**2018**, 54, 4069–4079. [Google Scholar] [CrossRef] - Feng, H.; Tavakoli, R.; Onar, O.C.; Pantic, Z. Advances in High-Power Wireless Charging Systems: Overview and Design Considerations. IEEE Trans. Transp. Electrif.
**2020**, 6, 886–919. [Google Scholar] [CrossRef] - Ruffo, R.; Cirimele, V.; Guglielmi, P.; Khalilian, M. A coupled mechanical-electrical simulator for the operational requirements estimation in a dynamic IPT system for electric vehicles. In Proceedings of the 2016 IEEE Wireless Power Transfer Conference (WPTC), Aveiro, Portugal, 5–6 May 2016. [Google Scholar]
- Laporte, S.; Coquery, G.; Deniau, V.; De Bernardinis, A.; Hautière, N. Dynamic Wireless Power Transfer Charging Infrastructure for Future EVs: From Experimental Track to Real Circulated Roads Demonstrations. World Electr. Veh. J.
**2019**, 10, 84. [Google Scholar] [CrossRef][Green Version] - Kobeissi, A.H.; Bellotti, F.; Berta, R.; De Gloria, A. IoT grid alignment assistant system for dynamic wireless charging of electric vehicles. In Proceedings of the 5th International Conference on Internet of Things: Systems, Management and Security, Valencia, Spain, 15–18 October 2018. [Google Scholar]
- Femia, N.; Migliaro, M.; Pastore, C.; Toledo, D. In-system IGBT power loss behavioral modeling. In Proceedings of the International Conference on Synthesis, Modeling, Analysis and Simulation Methods and Applications to Circuit Design (SMACD), Lisbon, Portugal, 27–30 June 2016. [Google Scholar]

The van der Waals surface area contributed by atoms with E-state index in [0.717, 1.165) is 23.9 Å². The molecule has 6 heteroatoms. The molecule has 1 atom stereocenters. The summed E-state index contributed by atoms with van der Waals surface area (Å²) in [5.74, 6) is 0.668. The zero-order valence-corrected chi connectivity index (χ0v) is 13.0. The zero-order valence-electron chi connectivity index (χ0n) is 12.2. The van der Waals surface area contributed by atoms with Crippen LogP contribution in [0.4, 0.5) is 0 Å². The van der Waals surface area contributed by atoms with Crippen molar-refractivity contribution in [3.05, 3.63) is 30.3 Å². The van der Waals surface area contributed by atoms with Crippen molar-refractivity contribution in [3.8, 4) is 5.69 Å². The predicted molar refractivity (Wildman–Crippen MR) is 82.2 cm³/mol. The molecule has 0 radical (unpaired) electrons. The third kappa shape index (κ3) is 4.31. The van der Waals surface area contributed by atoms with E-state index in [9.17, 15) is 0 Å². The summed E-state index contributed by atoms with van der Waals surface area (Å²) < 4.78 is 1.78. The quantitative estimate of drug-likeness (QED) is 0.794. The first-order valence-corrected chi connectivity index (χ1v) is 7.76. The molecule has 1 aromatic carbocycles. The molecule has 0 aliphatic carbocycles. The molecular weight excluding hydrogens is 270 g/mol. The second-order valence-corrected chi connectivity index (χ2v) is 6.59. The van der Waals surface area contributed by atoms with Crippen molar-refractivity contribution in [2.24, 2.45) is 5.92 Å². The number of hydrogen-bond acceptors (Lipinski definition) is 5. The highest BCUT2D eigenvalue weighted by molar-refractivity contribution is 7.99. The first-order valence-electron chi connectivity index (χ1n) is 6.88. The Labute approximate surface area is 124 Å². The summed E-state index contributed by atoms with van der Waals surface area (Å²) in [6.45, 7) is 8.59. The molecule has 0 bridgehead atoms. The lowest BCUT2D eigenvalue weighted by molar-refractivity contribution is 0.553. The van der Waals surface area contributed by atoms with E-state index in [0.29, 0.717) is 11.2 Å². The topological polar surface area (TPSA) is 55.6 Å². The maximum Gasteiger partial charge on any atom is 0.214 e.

- Stoyka, K.; Femia, N.; Di Capua, G. Power Inductors Behavioral Modeling Revisited. IEEE Trans. Circuits Syst. Regul. Pap.
**2020**, 67, 5636–5649. [Google Scholar] [CrossRef] - Stoyka, K.; Ohashi, R.A.; Femia, N. Behavioral switching loss modeling of inverter modules. In Proceedings of the International Conference on Synthesis, Modeling, Analysis and Simulation Methods and Applications to Circuit Design (SMACD), Prague, Czech Republic, 2–5 July 2018. [Google Scholar]
- Di Capua, G.; Femia, N.; Stoyka, K.; Di Mambro, G.; Maffucci, A.; Ventre, S.; Villone, F. Mutual Inductance Behavioral Modeling for Wireless Power Transfer System Coils. IEEE Trans. Ind. Electron.
**2021**, 68, 2196–2206. [Google Scholar] [CrossRef] - Prasanth, V.; Bauer, P. Distributed IPT Systems for Dynamic Powering: Misalignment Analysis. IEEE Trans. Ind. Electron.
**2014**, 61, 6013–6021. [Google Scholar] [CrossRef] - Prasanth, V.; Bauer, P. Study of misalignment for on road charging. In Proceedings of the 2013 IEEE Transportation Electrification Conference and Expo (ITEC), Detroit, MI, USA, 16–19 June 2013. [Google Scholar]